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    Do you see many people in similar positions to yourself with law degrees?
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    (Original post by gr8wizard10)
    congrats

    would you recommend heading to buy-side (PE/Credit Focused Fund) as a grad if the opportunity arises?
    Would definitely recommend going to the buyside as soon as you can.

    Some ppl say downside to going to PE from grad is that you dont get structured training program that you get in banks, but over course of 3 years PE should equip you will same skills bankers have its just how you actually attain those skills over time will be far more unstructured / ad-hoc, and you probably wont have as sharp modelling skills as analyst/associate bankers (since they do modelling pretty much every day).

    But tbh, if you want to stay in PE/buyside this is obvs not a problem and for the typical exit opps from IBD (Corporate Development; VC; HFs; starting a business, etc) PE will give you sufficient technical skills in your first 3 years.
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    (Original post by TheGuyReturns)
    Must have been a troll with a known IP address I suppose... :/
    He's not a troll

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    (Original post by TelAviv)
    Do you see many people in similar positions to yourself with law degrees?
    From target unis, yes have definitely seen notable proportion of people go into IBD having Law degrees (not much in Sales, Trading and Research though as they are more mathematical).

    Outside of target unis, have seen much less so with respect to people with Law degree getting into Front Office - one reason being target bias as I mentioned previously in thread, and second being obvs harder for Law students to convince interviewers they really want to do finance.
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    (Original post by -Miracle)
    Currently working on my spring week applications for IBD - I have some prior experience in boutiques for the CV, but not much "leadership experience" per se etc., and am hoping to to become a student rep or something equivalent at Uni to use that as an example.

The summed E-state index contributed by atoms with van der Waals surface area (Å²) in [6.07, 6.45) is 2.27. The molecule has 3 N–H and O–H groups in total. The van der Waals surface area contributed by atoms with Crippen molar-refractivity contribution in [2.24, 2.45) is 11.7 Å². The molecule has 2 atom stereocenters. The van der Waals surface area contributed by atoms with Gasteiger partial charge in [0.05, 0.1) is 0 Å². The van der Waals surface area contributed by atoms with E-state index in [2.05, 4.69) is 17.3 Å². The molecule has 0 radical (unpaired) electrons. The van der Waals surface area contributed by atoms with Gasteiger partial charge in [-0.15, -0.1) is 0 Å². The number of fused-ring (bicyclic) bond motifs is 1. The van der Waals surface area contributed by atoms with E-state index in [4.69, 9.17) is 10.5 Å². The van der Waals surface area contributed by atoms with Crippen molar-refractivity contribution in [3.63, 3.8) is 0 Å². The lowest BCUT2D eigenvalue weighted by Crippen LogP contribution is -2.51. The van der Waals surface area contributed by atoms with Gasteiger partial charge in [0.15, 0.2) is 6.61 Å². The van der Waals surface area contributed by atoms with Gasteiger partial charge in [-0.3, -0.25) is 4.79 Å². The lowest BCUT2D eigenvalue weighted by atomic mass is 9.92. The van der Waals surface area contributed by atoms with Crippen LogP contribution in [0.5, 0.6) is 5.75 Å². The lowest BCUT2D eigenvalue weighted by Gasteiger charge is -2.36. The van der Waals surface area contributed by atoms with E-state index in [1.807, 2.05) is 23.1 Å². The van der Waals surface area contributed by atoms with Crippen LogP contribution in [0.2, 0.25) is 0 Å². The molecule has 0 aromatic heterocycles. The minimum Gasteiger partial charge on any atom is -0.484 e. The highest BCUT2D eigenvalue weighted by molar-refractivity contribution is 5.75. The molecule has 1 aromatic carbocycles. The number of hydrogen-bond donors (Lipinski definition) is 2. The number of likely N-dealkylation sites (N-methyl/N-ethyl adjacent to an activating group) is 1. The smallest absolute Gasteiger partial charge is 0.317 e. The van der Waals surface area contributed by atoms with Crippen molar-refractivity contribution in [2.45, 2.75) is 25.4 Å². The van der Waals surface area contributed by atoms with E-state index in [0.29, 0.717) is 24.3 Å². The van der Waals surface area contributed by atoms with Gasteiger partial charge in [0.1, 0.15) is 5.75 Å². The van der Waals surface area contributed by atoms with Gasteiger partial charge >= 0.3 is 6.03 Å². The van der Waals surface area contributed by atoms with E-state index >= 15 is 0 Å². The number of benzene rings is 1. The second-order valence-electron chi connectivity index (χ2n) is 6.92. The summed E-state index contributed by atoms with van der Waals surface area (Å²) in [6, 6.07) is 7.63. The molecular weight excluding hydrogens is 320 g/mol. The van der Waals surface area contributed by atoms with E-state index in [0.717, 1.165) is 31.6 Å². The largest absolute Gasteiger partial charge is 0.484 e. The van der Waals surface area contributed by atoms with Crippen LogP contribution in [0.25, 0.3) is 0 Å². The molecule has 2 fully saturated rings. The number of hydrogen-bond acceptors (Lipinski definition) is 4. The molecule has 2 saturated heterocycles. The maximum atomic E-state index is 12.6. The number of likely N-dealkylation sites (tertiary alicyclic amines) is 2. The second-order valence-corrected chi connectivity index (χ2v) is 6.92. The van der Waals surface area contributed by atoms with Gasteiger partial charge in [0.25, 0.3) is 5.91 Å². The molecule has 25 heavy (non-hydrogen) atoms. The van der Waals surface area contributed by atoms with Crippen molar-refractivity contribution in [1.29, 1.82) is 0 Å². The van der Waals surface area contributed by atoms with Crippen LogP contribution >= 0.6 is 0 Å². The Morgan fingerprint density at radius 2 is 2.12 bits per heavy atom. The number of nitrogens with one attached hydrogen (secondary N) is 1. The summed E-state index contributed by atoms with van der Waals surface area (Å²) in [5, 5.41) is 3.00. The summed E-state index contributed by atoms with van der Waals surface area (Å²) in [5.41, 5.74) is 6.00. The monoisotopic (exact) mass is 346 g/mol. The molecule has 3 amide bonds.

In your opinion is it best send my applications (well written ofc) asap and make up some example for those categories, or wait a couple of months?

    Really appreciate the AMA, btw!


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    Gonna defer to Princepieman on this one, as optimal application timing for spring internships has changed significantly enough since I was in 1st year of uni that I dont have up to date knowledge on this any more.
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    (Original post by Roided)
    From target unis, yes have definitely seen notable proportion of people go into IBD having Law degrees (not much in Sales, Trading and Research though as they are more mathematical).

    Outside of target unis, have seen much less so with respect to people with Law degree getting into Front Office - one reason being target bias as I mentioned previously in thread, and second being obvs harder for Law students to convince interviewers they really want to do finance.
    In regards to target unis, do you find that universities that are only semi-targets for IB, but targets for law firms have a higher comparative representation?

    To simplify, do IB semi-targets like Durham and Nottingham (which are law targets) have proportionally more law graduates in IB than they do for IB-related degrees?

    Thanks!
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    (Original post by Roided)
    Gonna defer to Princepieman on this one, as optimal application timing for spring internships has changed significantly enough since I was in 1st year of uni that I dont have up to date knowledge on this any more.
    Fair enough! The opening dates for applications just seem to be getting sooner and sooner yoy

    Follow up question: If you remember, of course, how technical did you find your spring week interview(s)/assessment centers? ie go through a DCF etc., or simply a general conversation around your CV, having your motivation gauged and recent deals/world events?